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Say, I have files foo.js and bar.css in my project. There is a ":find" command in vim, which find files, matching string. But this command, alas, has some limitations. For example, if I launch this way - "vim", or even this way - "vim ." - there's nothing to be find in js subdirectory. But if I launch vim this way - "vim js/any_file_other_than_foo.js", then calling ":find foo.js" works pretty well.

Since it is not intuitive (i'm working in the same directory, "pwd" returns the same path), my first question is - can anybody explain how to circumvent this issue? And, even broader, is there any way to type something like find foo - and open first file, which name matches pattern foo.

thanks in advance.

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3 Answers 3

up vote 1 down vote accepted

A nice plugin that accomplishes a similar effect is Command-T.

The Command-T plug-in provides an extremely fast, intuitive mechanism for opening files with a minimal number of keystrokes. It's named "Command-T" because it is inspired by the "Go to File" window bound to Command-T in TextMate.

Files are selected by typing characters that appear in their paths, and are ordered by an algorithm which knows that characters that appear in certain locations (for example, immediately after a path separator) should be given more weight.should be given more weight.

Here is a screencast of Command-T in action.

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it's a pity that such an awesome plug-in demands vim, compiled with ruby –  shabunc Sep 18 '10 at 9:53
@shabunc, then you could try lookupfile it's only dependency is another vimscript. (Although it's not the same as Cmd-T) –  idbrii Jun 12 '11 at 16:39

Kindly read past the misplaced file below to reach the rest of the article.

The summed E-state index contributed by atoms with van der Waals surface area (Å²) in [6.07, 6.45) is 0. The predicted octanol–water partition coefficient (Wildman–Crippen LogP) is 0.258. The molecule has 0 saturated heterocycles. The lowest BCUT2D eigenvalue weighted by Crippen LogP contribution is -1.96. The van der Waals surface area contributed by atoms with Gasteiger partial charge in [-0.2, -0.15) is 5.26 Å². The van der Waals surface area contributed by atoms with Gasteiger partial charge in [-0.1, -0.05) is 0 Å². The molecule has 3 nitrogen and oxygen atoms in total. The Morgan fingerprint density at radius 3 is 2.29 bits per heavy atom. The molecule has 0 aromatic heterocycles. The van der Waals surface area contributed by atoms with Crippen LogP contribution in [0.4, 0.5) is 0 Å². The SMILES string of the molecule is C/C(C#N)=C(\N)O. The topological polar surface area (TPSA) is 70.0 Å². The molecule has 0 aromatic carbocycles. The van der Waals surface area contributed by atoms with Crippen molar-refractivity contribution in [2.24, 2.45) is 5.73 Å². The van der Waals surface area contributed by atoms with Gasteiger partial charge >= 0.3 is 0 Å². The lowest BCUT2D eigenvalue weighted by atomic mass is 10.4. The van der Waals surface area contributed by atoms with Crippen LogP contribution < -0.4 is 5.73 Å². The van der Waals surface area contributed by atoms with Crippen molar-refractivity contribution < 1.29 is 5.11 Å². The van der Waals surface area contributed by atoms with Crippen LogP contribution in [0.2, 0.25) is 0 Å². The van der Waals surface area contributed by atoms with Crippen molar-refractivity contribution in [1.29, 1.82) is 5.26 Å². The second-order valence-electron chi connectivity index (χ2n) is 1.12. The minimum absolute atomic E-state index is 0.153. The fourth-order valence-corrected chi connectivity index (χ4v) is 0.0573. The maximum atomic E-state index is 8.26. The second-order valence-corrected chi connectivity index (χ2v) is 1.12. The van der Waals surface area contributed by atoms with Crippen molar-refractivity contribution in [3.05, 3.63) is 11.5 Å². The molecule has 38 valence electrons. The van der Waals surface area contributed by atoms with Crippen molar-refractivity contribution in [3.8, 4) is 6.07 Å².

You could try

:e[dit] **/*foo* and then press 'tab' to move to the first match.

the ** is a directory globbing pattern, while * is character matching.

If you were so inclined, you could write a simple fuzzy finder command, for more information you can check out the vim tips wiki: http://vim.wikia.com/wiki/Find_files_in_subdirectories

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okay zed, actually, it's not that simple. calling :e with wildcard will open all matches. –  shabunc Sep 17 '10 at 20:12
I should have been more clear that pressing 'tab' will allow you to open only the first match. –  okay zed Sep 17 '10 at 20:27
You'd probably want to use set wildmenu so you can see the matches you're scrolling through. See also :help wildmode –  idbrii Jun 12 '11 at 16:43

Vim's :find works by searching each directory in the path variable (and ignores pwd). By default, it does not search recursively. That's why find is only working for you when you open a js file. The '.' in path refers to the directory for the current file -- not pwd.

You can change path to include your desired directories:

set path+=$PROJECT/js

See :help path.

One of the magic bits to use is to add ** to a path to search that path recursively:

" search recursively in my project
set path+=$PROJECT/**
" search recursively from the current file's directory
set path+=./**

See :help file-searching for more magic.

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